Do You Want to Be Perfect or Do You Want to be Powerful?

Contributed by CEO Coach Henna Inam

Are you a perfectionist? Do you feel like nothing is ever really good enough until it’s perfect? Like many of us, do you try to be the perfect person for every situation or role you play? If you’re like me, you want the intelligence and tenacity of Hillary Clinton and the thighs of Ms. Universe (even the complete package of Mrs. Clinton isn’t good enough!!).

After years of struggling with applying high standards to everything (including myself) I’m beginning to realize that there is a large space between being perfect and being powerful. I’ve realized that if I want to reach my true leadership potential, I have to stop trying to be perfect. I work with my executive coaching clients to help them see that as well.

True story. About a year ago, I dropped my smartphone and the glass screen cracked, although the phone still worked. At first, I didn’t want to spend the money to get a new phone since my contract wasn’t done. Then it became an interesting experiment, a fun makeshift Rorschach test (remember the inkblot test that psychologists use to evaluate what we’re really thinking?)

As I would carry the phone with its cracked glass, some friends suggested that someone of my status really shouldn’t be carrying a cracked phone. What would “they” think? Other people would look at it with distaste. Really, I should have higher standards. As high-achievers, many of us set ourselves up for meeting impossible standards of being “perfect” according to some external (media, parents’, friends’) definition of perfection. Oftentimes buried under that need is the belief that unless we’re perfect, we’re not good enough. We hide the “cracks in our glass” for fear of not being accepted as we are. Mostly it’s because we don’t accept ourselves as we are.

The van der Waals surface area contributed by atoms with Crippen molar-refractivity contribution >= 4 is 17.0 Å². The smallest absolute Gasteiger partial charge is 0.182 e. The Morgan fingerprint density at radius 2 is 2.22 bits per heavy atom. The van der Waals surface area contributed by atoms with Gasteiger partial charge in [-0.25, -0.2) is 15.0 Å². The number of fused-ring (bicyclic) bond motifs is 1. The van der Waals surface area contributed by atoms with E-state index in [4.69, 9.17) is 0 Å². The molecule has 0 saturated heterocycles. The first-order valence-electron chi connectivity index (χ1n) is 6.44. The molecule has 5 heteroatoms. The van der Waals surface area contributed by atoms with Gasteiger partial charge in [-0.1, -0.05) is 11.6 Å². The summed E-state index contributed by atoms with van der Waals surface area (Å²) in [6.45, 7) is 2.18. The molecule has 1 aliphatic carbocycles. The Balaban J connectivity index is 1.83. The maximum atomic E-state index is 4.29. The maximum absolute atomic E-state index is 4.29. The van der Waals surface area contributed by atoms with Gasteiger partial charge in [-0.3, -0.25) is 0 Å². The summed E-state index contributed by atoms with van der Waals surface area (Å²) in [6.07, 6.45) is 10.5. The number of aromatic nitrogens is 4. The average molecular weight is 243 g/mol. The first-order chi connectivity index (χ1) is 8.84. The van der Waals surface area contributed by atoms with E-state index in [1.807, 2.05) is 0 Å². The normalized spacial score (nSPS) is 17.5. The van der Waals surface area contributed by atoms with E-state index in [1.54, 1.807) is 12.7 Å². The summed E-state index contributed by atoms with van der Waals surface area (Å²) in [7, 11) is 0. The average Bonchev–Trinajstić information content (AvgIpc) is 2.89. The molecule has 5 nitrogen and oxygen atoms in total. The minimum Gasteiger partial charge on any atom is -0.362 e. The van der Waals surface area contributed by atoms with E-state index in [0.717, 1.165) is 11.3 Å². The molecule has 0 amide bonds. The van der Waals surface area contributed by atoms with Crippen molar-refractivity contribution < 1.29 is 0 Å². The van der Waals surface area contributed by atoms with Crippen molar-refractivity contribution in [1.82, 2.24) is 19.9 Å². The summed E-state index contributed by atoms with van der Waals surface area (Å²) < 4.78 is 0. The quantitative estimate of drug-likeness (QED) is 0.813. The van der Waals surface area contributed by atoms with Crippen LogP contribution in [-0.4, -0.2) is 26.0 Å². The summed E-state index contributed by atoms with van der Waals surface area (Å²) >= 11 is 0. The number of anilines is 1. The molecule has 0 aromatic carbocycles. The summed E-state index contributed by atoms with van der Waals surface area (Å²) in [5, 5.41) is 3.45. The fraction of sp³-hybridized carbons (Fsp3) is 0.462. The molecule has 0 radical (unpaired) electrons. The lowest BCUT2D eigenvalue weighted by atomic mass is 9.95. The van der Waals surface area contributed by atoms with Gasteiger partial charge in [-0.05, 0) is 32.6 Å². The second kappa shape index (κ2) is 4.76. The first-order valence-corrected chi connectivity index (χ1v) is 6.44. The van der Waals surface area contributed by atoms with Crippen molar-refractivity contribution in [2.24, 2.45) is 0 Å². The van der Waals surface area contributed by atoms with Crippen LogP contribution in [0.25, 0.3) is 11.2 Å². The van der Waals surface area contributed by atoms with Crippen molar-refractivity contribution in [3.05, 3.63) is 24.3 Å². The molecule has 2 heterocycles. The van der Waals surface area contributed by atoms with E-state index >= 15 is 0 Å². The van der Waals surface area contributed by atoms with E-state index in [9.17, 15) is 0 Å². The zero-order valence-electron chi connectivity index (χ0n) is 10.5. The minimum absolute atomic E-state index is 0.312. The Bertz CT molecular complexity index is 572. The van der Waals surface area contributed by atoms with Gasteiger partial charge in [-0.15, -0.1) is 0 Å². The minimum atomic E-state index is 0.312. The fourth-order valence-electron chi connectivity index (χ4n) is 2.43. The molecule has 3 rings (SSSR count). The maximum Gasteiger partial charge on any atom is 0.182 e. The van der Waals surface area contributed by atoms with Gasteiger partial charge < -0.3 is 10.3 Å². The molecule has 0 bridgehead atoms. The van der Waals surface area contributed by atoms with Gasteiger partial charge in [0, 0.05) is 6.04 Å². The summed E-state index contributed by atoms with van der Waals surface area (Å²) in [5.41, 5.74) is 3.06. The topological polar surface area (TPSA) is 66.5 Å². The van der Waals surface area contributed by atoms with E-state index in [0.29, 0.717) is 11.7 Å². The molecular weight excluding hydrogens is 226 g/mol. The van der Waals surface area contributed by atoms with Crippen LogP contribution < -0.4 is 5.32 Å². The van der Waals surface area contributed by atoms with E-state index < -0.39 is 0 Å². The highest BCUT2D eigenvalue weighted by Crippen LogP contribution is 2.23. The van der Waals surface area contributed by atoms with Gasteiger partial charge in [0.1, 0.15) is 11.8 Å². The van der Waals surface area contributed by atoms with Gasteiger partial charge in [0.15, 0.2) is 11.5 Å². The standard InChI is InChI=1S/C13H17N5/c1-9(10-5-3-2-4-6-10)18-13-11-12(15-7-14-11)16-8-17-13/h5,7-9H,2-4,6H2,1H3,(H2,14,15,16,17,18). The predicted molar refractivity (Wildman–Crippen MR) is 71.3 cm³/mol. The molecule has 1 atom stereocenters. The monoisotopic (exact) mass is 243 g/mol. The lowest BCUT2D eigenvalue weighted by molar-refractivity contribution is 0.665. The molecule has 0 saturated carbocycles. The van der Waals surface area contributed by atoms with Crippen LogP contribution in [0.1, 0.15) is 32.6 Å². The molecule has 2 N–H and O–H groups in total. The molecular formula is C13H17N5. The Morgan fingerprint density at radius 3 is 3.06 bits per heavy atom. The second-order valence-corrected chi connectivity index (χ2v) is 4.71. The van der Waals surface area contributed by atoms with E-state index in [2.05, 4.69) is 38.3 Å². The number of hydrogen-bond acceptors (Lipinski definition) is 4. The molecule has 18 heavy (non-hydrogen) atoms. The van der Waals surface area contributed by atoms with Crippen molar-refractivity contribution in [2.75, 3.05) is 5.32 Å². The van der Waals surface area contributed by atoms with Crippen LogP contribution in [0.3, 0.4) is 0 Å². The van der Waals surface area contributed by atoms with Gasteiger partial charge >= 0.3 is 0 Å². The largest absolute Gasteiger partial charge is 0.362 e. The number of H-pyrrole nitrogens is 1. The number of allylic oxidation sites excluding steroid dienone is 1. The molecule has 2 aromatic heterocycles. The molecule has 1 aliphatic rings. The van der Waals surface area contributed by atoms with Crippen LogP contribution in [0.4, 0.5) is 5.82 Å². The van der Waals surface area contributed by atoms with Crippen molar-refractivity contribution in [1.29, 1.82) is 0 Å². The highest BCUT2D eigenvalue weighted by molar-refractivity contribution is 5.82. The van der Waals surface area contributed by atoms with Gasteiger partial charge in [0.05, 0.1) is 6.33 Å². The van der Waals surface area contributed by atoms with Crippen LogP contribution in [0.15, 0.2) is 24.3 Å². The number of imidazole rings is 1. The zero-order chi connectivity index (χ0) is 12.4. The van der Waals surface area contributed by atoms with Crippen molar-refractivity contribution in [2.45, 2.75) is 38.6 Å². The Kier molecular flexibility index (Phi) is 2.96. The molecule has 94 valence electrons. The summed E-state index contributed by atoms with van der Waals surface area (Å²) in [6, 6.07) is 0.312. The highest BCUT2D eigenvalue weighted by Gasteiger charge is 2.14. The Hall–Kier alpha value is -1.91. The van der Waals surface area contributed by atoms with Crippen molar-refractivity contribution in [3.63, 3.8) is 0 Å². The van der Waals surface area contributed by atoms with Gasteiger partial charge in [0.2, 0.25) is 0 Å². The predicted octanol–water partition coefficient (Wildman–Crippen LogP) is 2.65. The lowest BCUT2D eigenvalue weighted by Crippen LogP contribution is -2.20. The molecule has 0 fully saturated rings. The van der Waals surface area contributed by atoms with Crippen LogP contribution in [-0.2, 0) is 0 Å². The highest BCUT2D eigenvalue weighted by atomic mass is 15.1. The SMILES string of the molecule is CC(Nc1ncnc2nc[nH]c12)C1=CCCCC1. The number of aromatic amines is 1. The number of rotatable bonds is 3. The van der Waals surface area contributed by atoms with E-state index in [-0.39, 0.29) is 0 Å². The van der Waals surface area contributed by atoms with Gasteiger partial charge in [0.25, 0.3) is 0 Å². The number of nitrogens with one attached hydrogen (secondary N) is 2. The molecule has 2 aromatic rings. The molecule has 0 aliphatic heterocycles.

The real reason I carry around my phone now is to remind myself, “I may not be perfect but I still work”! What’s this got to do with leadership? Actually, the only place to start any leadership growth is from where we are – a place of acceptance of our imperfections. Our attachment to perfection can actually hinder our performance and potential in five ways:

How Being Perfect Hinders Our Potential

1. It undermines risk-taking and learning. When we set flawless standards of performance, how willing are we to take risks and learn? Any leadership growth requires us to push ourselves outside our comfort zones to try something new. I remember a time in college when it was my final semester. I so wanted to maintain my “perfect” 4.0 college GPA, I actually took a couple of classes that were well below my level of proficiency in order to “guarantee” an A. I didn’t learn anything new, but it did fulfill my need for self-esteem. How does this play out at work? Are we afraid to ask for or take on new stretch assignments for fear that “we’re not ready”? How willing are we to let our team members take risks, fail, and learn? How does this disempower us and others?

2. It causes anxiety and stress. Our growth and performance actually decline when we are under the stress of impossible performance standards. Has this happened to you? What about when we impose these standards of perfection on our teams or our peers? How do they respond? How does our desire to be the best impact collaboration with others? How does this impact our own sense of work life sanity?